Texas prosecutor’s slaying rattles colleagues
KAUFMAN, Texas (AP) — Mark Hasse was a top-notch prosecutor in northeast Texas with a “passion for putting away bad guys” and never shied from taking on cases involving dangerous people or organizations, his former colleagues said.
Now investigators are sifting through Hasse’s case files searching for clues as to why the assistant district attorney was targeted by a masked gunman who fatally shot him Thursday morning in a brazen attack outside his office in the Kaufman County Courthouse.
The slaying rattled prosecutors across the state and angered those who worked with him in Kaufman, located 33 miles southeast of Dallas.
“I hope the people that did this are watching, because we’re very confident that we’re going to pull you out of whatever hole you’re in,” Kaufman County District Attorney Mike McLelland said Thursday during a news conference. “We’re going to bring you back and let the people of Kaufman County prosecute you to the fullest extent of the law.”
McLelland said Hasse, 57, understood and accepted the dangers of his job.
“You know there is the potential for somebody bad to do something to you, because they’ve done something bad to somebody else,” McLelland said.
But, he added, Hasse “had an absolute passion for putting away bad guys. He enjoyed nothing better.”
Just before 9 a.m. Thursday, a masked gunman shot Hasse multiple times in the parking lot behind the Kaufman County Courthouse annex, county authorities said. Hasse was taken away in an ambulance, but it’s unclear whether he died at the hospital or en route.
Police did not immediately indicate a motive in the slaying, and no arrests had been made as of early Friday. A $20,000 reward was being offered in the case.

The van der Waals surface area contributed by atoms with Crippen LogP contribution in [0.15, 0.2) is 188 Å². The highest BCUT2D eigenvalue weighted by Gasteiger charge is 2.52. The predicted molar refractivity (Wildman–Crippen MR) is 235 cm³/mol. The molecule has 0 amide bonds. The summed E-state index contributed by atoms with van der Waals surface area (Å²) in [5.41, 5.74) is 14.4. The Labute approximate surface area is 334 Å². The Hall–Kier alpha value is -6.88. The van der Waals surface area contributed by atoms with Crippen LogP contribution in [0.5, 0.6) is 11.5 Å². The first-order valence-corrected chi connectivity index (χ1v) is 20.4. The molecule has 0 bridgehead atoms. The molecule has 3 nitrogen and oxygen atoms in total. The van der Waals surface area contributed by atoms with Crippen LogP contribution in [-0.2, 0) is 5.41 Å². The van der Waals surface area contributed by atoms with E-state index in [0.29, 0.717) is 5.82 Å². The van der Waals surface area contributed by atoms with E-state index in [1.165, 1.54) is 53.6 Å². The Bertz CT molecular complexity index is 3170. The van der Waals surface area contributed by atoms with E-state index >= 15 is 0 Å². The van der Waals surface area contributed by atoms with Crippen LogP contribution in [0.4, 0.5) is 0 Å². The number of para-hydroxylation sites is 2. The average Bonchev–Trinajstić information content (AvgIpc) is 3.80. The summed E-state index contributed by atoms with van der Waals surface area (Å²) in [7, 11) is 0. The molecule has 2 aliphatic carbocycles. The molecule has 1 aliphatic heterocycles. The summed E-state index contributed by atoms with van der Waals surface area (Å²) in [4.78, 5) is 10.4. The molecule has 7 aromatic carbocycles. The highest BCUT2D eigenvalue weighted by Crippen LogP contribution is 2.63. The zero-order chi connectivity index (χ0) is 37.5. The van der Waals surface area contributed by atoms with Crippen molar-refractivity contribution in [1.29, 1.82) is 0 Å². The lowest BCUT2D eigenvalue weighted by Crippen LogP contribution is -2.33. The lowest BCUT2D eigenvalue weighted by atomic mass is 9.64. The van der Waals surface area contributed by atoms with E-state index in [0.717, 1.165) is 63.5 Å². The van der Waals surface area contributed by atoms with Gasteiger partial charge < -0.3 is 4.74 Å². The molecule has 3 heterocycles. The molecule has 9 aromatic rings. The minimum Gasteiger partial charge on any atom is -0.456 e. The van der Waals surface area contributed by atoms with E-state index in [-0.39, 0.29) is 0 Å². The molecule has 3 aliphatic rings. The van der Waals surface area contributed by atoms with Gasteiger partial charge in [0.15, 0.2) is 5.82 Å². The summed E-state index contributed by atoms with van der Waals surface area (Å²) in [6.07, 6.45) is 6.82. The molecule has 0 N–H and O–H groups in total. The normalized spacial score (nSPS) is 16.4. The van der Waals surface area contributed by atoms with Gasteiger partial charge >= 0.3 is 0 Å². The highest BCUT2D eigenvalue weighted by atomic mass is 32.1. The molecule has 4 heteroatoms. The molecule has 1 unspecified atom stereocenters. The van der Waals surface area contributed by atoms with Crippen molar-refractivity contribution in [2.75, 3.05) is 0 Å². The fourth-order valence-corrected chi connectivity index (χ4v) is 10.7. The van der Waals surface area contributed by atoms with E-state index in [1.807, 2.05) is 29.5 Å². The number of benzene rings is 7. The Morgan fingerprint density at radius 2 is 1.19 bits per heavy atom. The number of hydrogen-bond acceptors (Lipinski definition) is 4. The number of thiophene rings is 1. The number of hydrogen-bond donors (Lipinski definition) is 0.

Doug Lowe, longtime district attorney in nearby Anderson County, said Hasse’s death is disturbing for all who prosecute crimes in Texas.
“We are a tight group of people, and my heart bleeds for his family and his office,” Lowe said. “This reminds us all that we deal with some very, very bad people.”
Lowe said he keeps a pistol in his office but plans to start taking it with him elsewhere.
“This is pretty scary,” he said. “I may be packing heat for a while.”
Wayne Gent said he had a security system installed at the courthouse when he served as Kaufman County judge, but that no system could prevent an outdoor shooting.
“It’s going to take a long time to get over this,” said Gent, an attorney whose law office is on the courthouse square. “And the thing is — everybody’s vulnerable.”
The Kaufman County DA’s office was to remain closed Friday.
McLelland said his office, the county and state had suffered a “devastating loss” and called Hasse a spectacular prosecutor.
Hasse, who had been chief of the organized crime unit when he was assistant prosecutor in Dallas County in the 1980s, had worked in Kaufman County for three years. McLelland said Hasse worked hard and was the office “storyteller.”
Hasse also was a pilot, but he suffered life-threatening injuries in a 1995 crash when he was flying a World War II-vintage plane, McLelland said.
He also had been president of the Dallas chapter of Mothers Against Drunk Driving. Suzette Pylant, a victim advocate for MADD North Texas, was working with Hasse on a drunken driving case at the time of his death, The Dallas Morning News reported. She last met with him on Dec. 21.
“He was one of those guys who was always going to wear the white hat,” she told the newspaper.